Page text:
A failed pediatric boards attempt is devastating and having failed once myself I can only imagine what is going through your head.
But before you throw yourself back into the depths of studying, here are two things I want you to understand:
I have found that the biggest differentiating factor between failing and passing the boards is having a schedule that takes a more strategic approach to studying and keeps you accountable.
Almost 50% of the pediatricians who buy our study guides have failed the pediatric boards before. With the right plan in place, though, you can pass. We know this because we have helped multiple people pass after as many as SEVEN failed attempts.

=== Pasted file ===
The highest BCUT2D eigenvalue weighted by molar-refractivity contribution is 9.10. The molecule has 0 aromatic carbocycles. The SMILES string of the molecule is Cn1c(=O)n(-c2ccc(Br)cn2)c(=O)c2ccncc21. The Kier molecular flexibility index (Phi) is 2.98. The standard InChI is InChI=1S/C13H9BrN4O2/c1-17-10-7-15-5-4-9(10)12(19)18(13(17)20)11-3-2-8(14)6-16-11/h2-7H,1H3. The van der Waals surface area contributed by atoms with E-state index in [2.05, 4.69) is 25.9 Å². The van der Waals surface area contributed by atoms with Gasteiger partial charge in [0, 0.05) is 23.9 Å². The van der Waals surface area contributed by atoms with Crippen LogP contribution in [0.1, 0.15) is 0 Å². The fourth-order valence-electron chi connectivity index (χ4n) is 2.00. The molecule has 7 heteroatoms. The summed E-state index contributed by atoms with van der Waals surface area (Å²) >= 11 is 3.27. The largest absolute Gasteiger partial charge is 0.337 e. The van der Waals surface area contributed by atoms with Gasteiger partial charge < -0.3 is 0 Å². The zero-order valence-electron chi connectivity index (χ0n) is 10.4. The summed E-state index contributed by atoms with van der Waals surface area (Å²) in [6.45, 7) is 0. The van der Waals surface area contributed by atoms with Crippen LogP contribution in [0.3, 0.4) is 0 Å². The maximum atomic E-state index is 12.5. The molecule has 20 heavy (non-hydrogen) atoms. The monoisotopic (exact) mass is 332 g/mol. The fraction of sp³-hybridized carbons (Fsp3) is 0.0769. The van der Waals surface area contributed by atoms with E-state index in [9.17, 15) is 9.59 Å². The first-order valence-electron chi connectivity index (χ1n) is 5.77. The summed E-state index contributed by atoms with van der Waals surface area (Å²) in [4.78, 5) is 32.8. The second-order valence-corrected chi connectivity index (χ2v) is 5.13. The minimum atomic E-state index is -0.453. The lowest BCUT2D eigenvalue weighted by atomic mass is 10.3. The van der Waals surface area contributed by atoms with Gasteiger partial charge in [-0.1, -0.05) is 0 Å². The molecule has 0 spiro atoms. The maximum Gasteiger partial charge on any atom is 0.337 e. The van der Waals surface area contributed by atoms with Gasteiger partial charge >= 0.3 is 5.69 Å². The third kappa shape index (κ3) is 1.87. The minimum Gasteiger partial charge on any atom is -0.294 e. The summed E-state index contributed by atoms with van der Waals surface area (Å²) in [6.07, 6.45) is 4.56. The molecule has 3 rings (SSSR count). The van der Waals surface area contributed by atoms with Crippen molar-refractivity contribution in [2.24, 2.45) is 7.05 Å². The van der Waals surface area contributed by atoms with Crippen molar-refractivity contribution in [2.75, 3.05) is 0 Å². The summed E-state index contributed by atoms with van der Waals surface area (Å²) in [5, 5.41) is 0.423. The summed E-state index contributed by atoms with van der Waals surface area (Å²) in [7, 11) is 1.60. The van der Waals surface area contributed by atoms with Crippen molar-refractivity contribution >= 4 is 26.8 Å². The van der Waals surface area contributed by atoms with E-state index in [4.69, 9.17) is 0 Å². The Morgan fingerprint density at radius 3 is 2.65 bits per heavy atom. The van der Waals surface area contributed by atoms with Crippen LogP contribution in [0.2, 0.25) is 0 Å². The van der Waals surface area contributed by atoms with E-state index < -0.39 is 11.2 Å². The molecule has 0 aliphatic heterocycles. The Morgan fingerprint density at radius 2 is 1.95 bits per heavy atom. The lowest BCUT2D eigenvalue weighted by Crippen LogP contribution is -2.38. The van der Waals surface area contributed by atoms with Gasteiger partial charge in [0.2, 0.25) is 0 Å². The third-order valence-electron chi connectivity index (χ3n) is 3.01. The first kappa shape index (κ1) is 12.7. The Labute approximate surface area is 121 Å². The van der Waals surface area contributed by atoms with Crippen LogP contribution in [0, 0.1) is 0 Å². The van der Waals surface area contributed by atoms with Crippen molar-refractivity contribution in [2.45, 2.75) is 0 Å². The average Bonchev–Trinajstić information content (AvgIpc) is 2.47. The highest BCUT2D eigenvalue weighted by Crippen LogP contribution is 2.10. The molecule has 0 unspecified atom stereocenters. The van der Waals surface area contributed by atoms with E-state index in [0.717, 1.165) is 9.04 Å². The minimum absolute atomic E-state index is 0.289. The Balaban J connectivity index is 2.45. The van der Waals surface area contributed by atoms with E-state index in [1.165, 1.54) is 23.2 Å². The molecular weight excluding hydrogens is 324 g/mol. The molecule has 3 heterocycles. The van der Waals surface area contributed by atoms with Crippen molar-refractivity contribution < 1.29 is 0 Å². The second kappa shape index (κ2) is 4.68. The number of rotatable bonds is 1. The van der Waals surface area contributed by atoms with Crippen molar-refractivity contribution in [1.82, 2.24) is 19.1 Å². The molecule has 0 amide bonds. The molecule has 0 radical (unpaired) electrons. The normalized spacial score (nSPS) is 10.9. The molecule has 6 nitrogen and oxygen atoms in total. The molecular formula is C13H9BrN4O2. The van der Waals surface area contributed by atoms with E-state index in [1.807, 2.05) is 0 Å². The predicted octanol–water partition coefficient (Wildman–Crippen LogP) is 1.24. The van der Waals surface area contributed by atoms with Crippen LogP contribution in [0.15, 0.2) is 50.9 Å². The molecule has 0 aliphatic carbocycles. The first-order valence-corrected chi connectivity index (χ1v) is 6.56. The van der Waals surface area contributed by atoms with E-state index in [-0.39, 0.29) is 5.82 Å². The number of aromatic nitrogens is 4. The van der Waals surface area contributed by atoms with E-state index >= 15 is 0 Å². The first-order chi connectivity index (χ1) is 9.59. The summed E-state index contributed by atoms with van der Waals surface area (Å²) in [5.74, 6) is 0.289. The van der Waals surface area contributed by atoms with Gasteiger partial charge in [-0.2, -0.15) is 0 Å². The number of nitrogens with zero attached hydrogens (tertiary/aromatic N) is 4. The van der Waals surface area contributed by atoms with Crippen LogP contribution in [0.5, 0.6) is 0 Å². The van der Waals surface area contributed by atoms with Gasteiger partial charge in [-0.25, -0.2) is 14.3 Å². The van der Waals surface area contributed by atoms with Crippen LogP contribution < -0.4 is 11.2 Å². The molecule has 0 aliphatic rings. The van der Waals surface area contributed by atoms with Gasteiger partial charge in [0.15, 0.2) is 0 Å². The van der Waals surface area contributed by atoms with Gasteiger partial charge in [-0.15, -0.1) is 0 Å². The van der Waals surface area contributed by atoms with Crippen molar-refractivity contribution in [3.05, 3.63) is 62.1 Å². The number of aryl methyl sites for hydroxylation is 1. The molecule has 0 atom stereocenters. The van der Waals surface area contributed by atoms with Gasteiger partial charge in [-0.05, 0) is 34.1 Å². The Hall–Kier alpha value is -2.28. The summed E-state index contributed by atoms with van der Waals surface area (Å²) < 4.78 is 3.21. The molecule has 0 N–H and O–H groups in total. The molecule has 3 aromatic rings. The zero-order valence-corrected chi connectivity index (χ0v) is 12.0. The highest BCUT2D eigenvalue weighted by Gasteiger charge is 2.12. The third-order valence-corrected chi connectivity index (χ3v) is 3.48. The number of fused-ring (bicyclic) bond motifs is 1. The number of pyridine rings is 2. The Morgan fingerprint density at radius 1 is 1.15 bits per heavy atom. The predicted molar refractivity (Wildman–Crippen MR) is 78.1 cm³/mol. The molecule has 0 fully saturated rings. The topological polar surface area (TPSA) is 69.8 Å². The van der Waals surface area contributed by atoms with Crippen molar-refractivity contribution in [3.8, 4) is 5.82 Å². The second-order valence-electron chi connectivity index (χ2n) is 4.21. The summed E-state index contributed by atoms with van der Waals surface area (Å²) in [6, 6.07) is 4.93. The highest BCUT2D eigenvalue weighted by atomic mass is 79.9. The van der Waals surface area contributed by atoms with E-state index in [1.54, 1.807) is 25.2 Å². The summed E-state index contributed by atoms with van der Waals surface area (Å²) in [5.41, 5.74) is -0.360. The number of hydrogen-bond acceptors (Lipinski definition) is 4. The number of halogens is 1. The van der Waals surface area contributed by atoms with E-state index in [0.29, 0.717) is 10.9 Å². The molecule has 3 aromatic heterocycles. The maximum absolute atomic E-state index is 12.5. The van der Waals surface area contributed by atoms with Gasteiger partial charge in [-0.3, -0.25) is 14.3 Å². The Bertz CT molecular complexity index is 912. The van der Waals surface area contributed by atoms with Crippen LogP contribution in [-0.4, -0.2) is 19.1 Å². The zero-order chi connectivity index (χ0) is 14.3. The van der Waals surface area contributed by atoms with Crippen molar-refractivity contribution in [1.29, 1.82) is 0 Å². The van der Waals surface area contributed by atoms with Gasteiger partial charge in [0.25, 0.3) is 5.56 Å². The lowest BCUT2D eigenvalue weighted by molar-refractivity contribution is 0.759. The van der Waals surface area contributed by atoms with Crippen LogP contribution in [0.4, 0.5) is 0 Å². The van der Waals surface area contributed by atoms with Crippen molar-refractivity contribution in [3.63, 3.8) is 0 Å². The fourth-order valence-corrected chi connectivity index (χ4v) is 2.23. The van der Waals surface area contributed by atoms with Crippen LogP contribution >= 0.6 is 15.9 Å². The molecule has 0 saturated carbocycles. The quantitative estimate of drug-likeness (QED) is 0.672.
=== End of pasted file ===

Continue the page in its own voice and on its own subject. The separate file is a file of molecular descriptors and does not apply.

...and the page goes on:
My goal in writing this article is to outline a detailed schedule that will help you pass the boards, even if you’ve had a failed attempt. Specifically, how to do so with materials that will HELP you (not fail you) during your next pediatric board exam.
Some housekeeping items before jumping into the schedule:
Go check out my 14-week study schedule for first-time test takers. That schedule is similar to the one below but less rigorous!
As you go through this schedule, try this great highlighter trick that I teach my PBR members as a focused studying tool. If you can master this, you will have a more efficient board preparation experience.
For each reading of the material, you highlight (or underline) only the areas you are interested in reviewing again. If you know something well enough to recall it on the day of the exam, don’t highlight it.
First, start with your lightest color. Then, with each read through thereafter, use a slightly Click Here And Continue Reading...